Electricity infrastructure is sound ‘until at least 2025’
INVESTMENT in the Island’s electricity grid will be made to cope with the increasing demands of carbon-neutral Jersey – as long as Jersey Electricity has assurances over demand and it will not be hindered by excessive regulation.
The firm – 62% owned by the taxpayer – has said that the current infrastructure is sound until at least 2025 but work to expand the capacity of the network is likely to be needed towards the end of the decade.
Electricity accounted for half of the domestic energy consumption in 2018, with petroleum products such as oil at 45% and gas at 5%. Asked if increasing its stronghold over the sector could be bad for Islanders, Chris Ambler, chief executive, said the firm had continuously provided ‘affordable and reliable’ energy in Jersey and there was no reason to suggest that would change.
Figures show that electricity for most customers in Jersey is 35% lower than the UK price cap set by Ofgem and around 15-20% cheaper than in Guernsey where regulation is in place.
Demand for electrical power is expected to rise massively between now and 2030 as the Island’s population continues to grow beyond current levels of about 106,000 people and government implements proposed strategies for the Island to reach net-zero carbon emissions. Switching energy supplies for road transport and domestic heating from fossil fuels to almost all electricity is seen as the greenest option for Jersey as about 95% of the Island’s supply comes from France and is generated from nuclear (c.66%) and renewables (c.33%).
Mr Ambler said the firm estimates that if all cars in Jersey – around 100,000 – were switched to electric tomorrow, electricity demand would increase by 15% from 630 million kw/h per year.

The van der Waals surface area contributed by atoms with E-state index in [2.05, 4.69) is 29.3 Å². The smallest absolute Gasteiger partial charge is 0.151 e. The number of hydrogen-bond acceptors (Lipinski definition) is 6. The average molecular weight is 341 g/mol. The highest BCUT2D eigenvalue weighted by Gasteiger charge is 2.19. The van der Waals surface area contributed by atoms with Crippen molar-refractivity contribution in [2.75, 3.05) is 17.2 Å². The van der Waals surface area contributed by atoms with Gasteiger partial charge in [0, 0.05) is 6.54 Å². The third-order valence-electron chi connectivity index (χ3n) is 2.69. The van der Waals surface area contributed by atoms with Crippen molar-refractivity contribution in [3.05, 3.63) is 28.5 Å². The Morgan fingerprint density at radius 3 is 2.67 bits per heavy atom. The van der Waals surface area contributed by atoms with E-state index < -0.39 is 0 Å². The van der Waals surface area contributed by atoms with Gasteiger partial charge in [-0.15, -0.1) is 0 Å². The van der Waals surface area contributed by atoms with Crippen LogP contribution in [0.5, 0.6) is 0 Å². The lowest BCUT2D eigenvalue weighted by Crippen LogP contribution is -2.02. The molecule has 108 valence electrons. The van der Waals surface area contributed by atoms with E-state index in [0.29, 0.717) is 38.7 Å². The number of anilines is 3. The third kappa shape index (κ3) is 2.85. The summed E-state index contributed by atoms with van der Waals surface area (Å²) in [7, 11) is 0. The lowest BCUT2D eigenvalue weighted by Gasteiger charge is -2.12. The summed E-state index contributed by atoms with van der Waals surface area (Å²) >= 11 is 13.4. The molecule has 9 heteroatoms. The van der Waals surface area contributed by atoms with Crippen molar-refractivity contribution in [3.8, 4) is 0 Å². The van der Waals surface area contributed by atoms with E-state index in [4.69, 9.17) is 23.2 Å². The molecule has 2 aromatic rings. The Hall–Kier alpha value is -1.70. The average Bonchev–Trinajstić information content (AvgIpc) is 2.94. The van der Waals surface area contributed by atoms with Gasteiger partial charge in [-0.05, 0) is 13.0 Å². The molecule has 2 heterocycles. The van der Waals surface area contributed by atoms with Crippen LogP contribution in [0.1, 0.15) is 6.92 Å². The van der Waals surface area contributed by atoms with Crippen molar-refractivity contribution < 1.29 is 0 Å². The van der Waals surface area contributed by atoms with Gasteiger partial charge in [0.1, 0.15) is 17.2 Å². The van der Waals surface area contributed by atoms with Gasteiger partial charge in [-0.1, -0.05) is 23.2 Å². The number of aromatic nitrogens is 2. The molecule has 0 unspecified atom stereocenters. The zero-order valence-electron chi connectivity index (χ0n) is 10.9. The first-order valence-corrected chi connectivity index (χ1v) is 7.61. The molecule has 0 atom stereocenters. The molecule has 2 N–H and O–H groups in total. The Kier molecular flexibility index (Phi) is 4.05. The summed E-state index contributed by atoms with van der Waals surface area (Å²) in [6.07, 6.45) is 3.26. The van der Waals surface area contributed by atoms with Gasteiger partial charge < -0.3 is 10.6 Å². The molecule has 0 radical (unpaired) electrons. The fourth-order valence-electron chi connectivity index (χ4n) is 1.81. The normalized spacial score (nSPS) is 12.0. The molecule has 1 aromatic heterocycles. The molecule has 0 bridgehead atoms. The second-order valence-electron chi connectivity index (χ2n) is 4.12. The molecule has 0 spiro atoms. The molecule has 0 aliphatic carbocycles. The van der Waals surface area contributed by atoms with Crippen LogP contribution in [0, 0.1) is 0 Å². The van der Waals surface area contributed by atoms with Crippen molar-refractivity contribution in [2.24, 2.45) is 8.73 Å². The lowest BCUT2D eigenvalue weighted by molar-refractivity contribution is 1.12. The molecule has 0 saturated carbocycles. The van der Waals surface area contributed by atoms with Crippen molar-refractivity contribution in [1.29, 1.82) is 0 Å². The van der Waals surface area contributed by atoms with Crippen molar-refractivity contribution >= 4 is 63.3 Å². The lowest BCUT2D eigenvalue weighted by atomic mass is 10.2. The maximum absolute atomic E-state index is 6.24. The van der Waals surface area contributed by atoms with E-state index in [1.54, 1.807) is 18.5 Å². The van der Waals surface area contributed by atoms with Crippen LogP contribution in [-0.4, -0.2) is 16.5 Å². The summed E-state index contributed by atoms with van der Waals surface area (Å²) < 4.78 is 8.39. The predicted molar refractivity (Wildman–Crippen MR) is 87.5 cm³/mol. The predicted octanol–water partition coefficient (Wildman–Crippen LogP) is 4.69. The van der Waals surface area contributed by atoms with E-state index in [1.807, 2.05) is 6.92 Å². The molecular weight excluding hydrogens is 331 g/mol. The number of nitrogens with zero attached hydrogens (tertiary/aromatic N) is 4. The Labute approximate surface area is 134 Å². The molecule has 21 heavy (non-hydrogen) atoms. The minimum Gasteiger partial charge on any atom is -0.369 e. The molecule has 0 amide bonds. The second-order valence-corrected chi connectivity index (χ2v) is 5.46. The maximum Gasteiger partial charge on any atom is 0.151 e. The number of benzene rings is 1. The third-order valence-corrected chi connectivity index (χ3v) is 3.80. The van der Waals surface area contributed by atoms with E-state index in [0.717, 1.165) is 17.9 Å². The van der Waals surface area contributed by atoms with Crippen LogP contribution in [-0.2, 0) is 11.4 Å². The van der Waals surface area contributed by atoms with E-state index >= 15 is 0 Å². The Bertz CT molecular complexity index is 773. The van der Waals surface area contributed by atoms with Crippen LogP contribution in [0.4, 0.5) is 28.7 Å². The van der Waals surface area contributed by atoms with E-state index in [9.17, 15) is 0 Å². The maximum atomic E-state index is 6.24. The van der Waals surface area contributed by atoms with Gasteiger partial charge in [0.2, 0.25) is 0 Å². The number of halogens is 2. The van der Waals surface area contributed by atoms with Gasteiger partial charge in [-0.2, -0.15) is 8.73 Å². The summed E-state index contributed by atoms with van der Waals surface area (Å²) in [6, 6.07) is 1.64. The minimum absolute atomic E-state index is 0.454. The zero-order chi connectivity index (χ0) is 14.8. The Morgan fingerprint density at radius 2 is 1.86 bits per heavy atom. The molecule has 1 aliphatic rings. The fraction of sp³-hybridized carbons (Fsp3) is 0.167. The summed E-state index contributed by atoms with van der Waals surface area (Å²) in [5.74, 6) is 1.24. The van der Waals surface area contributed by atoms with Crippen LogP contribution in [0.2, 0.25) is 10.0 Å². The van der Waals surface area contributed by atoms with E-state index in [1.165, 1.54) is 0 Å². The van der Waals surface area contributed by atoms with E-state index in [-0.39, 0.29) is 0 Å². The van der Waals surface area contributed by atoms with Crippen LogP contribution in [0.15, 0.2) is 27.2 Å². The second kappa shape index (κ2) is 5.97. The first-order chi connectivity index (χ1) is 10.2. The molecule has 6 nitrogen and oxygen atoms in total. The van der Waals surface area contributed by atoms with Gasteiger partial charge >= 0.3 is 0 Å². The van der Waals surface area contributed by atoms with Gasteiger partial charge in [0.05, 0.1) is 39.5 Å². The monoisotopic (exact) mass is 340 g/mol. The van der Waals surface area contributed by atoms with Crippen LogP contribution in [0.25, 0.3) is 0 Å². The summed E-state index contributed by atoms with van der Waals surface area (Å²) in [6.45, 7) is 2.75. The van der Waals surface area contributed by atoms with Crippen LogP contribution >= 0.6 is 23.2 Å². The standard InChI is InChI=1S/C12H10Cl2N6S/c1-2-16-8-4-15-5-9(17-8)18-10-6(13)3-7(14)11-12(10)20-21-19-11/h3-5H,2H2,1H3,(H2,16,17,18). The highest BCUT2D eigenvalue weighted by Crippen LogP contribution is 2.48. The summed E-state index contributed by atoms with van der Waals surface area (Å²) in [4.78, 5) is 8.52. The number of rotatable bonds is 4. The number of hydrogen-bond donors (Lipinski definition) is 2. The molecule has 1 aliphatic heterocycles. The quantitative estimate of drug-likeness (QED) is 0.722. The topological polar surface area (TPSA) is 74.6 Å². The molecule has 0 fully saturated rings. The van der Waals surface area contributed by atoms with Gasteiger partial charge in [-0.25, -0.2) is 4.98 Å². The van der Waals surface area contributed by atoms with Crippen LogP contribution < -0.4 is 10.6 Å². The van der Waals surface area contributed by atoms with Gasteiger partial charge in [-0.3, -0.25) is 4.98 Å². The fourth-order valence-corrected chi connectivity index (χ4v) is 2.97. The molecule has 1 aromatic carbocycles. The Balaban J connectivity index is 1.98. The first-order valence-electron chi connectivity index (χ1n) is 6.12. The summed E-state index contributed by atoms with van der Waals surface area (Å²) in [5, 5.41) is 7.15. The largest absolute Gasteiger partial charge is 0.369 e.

He added that, in his opinion, regulation of the electricity market could increase costs for customers, delay investment and ‘hamper longer term planning and strategy’.
States Members are due to vote in February on the principles of the Carbon Neutral Strategy and the establishment of a citizen’s assembly – made up of members of the public – to help advise government on policies to achieve net-zero carbon emissions. More detail on policy is due to be announced later this year, if Members agree to the first stage of the policy, but experts have outlined that a focus on cutting transport and domestic heating emissions will be needed.
Suggested policies include tax hikes on road fuel and electric vehicle-switch incentives to encourage people to ditch fossil fuel vehicles as well as schemes to facilitate a change from oil and gas heating systems to electric.
Mr Ambler said: ‘In the short to medium term – 2020-2025 – there is enough spare capacity in the JE grid to enable the Island to keep to a trajectory of carbon neutral by 2030, bearing in mind that the majority of electric vehicle charging, 30% of the total energy market, will be done in the overnight period when power is cheaper to supply and there is a lot of spare capacity.
‘In 2025-2030 there is likely to be a need for further grid investment which JE has time to plan, fund and deliver as long as the company has sufficient visibility of demand and assuming no changes to the regulatory environment. The regulatory environment is important because JE would need to be confident that the assets would be sufficiently utilised and costs capable of being recovered in order to secure the funding from external lenders.’
Over the last ten years, Jersey Electricity has invested £200 million in the Island’s electric grid.
If Jersey Electricity’s share of the energy market locally increases the Island’s reliance as a whole on suppliers EDF increases too. Asked whether this was a precarious scenario to be in, Mr Ambler said there was the ability to shop around.
‘JE has a long-term contract with supplier, EDF to 2028 and we have the ability to change the mix of nuclear and renewables from 2028. JE could also contract with a new supplier from 2028, but our relationship with EDF spans 35 years and has benefited our customers greatly over that period,’ he said.
The Carbon Neutral Strategy found that the current electricity model ‘has served the Island well, and provides an affordable, low carbon, reliable and secure product with strong investment and a good return to shareholders. This model may continue to be the right one for Jersey in the future.’
Mr Ambler added: ‘JE will work closely with government, the community and stakeholders whatever the market model we have in place.’
'I'm sick to death of going completely around in a circle... we should be telling the public as soon as possible'
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